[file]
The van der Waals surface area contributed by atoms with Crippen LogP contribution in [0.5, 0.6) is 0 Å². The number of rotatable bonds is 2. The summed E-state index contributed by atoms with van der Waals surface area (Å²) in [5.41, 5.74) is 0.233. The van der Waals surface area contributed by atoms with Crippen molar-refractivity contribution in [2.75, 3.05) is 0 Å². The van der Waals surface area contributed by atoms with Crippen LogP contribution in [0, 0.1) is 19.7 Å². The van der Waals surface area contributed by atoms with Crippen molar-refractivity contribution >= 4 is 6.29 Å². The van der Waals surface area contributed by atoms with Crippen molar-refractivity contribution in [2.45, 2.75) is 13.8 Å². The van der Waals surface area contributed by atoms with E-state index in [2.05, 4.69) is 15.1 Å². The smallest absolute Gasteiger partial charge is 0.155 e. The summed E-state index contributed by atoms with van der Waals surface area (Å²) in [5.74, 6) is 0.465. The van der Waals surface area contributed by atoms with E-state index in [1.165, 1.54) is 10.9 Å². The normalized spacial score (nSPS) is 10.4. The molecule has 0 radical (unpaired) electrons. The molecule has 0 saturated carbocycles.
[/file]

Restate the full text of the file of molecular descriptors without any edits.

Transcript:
The van der Waals surface area contributed by atoms with Crippen LogP contribution in [0.5, 0.6) is 0 Å². The number of rotatable bonds is 2. The summed E-state index contributed by atoms with van der Waals surface area (Å²) in [5.41, 5.74) is 0.233. The van der Waals surface area contributed by atoms with Crippen molar-refractivity contribution in [2.75, 3.05) is 0 Å². The van der Waals surface area contributed by atoms with Crippen LogP contribution in [0, 0.1) is 19.7 Å². The van der Waals surface area contributed by atoms with Crippen molar-refractivity contribution >= 4 is 6.29 Å². The van der Waals surface area contributed by atoms with Crippen molar-refractivity contribution in [2.45, 2.75) is 13.8 Å². The van der Waals surface area contributed by atoms with E-state index in [2.05, 4.69) is 15.1 Å². The smallest absolute Gasteiger partial charge is 0.155 e. The summed E-state index contributed by atoms with van der Waals surface area (Å²) in [5.74, 6) is 0.465. The van der Waals surface area contributed by atoms with E-state index in [1.165, 1.54) is 10.9 Å². The normalized spacial score (nSPS) is 10.4. The molecule has 0 radical (unpaired) electrons. The molecule has 0 saturated carbocycles.